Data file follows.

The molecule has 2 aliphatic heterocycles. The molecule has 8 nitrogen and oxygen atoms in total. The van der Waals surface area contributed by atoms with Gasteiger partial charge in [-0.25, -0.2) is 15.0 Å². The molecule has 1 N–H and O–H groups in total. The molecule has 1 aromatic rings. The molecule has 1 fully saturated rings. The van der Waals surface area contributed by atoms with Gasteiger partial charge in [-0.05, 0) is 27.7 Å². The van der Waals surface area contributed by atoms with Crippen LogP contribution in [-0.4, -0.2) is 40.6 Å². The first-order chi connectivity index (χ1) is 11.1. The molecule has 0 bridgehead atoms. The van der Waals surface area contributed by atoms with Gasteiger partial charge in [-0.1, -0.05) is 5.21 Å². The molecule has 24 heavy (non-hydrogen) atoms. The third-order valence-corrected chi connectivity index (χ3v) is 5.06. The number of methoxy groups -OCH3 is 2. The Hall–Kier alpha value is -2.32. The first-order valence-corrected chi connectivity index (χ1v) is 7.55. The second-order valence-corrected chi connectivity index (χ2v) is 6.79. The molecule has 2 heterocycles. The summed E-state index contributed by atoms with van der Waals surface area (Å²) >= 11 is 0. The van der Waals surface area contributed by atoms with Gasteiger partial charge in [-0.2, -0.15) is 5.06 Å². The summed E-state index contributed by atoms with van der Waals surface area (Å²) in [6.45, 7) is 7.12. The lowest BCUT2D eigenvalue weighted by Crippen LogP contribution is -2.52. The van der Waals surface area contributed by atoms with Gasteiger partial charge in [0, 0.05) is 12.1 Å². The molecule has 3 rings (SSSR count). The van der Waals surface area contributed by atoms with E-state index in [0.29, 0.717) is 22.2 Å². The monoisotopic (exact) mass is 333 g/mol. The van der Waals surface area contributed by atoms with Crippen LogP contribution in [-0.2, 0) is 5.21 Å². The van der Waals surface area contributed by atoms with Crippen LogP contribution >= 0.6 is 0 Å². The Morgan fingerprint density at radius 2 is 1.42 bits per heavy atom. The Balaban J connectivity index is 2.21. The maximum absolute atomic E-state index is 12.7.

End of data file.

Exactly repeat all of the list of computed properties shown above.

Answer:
The molecule has 2 aliphatic heterocycles. The molecule has 8 nitrogen and oxygen atoms in total. The van der Waals surface area contributed by atoms with Gasteiger partial charge in [-0.25, -0.2) is 15.0 Å². The molecule has 1 N–H and O–H groups in total. The molecule has 1 aromatic rings. The molecule has 1 fully saturated rings. The van der Waals surface area contributed by atoms with Gasteiger partial charge in [-0.05, 0) is 27.7 Å². The van der Waals surface area contributed by atoms with Crippen LogP contribution in [-0.4, -0.2) is 40.6 Å². The first-order chi connectivity index (χ1) is 11.1. The molecule has 0 bridgehead atoms. The van der Waals surface area contributed by atoms with Gasteiger partial charge in [-0.1, -0.05) is 5.21 Å². The molecule has 24 heavy (non-hydrogen) atoms. The third-order valence-corrected chi connectivity index (χ3v) is 5.06. The number of methoxy groups -OCH3 is 2. The Hall–Kier alpha value is -2.32. The first-order valence-corrected chi connectivity index (χ1v) is 7.55. The second-order valence-corrected chi connectivity index (χ2v) is 6.79. The molecule has 2 heterocycles. The summed E-state index contributed by atoms with van der Waals surface area (Å²) >= 11 is 0. The van der Waals surface area contributed by atoms with Gasteiger partial charge in [-0.2, -0.15) is 5.06 Å². The summed E-state index contributed by atoms with van der Waals surface area (Å²) in [6.45, 7) is 7.12. The lowest BCUT2D eigenvalue weighted by Crippen LogP contribution is -2.52. The van der Waals surface area contributed by atoms with Gasteiger partial charge in [0, 0.05) is 12.1 Å². The molecule has 3 rings (SSSR count). The van der Waals surface area contributed by atoms with E-state index in [0.29, 0.717) is 22.2 Å². The monoisotopic (exact) mass is 333 g/mol. The van der Waals surface area contributed by atoms with Crippen LogP contribution in [-0.2, 0) is 5.21 Å². The van der Waals surface area contributed by atoms with Crippen LogP contribution >= 0.6 is 0 Å². The Morgan fingerprint density at radius 2 is 1.42 bits per heavy atom. The Balaban J connectivity index is 2.21. The maximum absolute atomic E-state index is 12.7.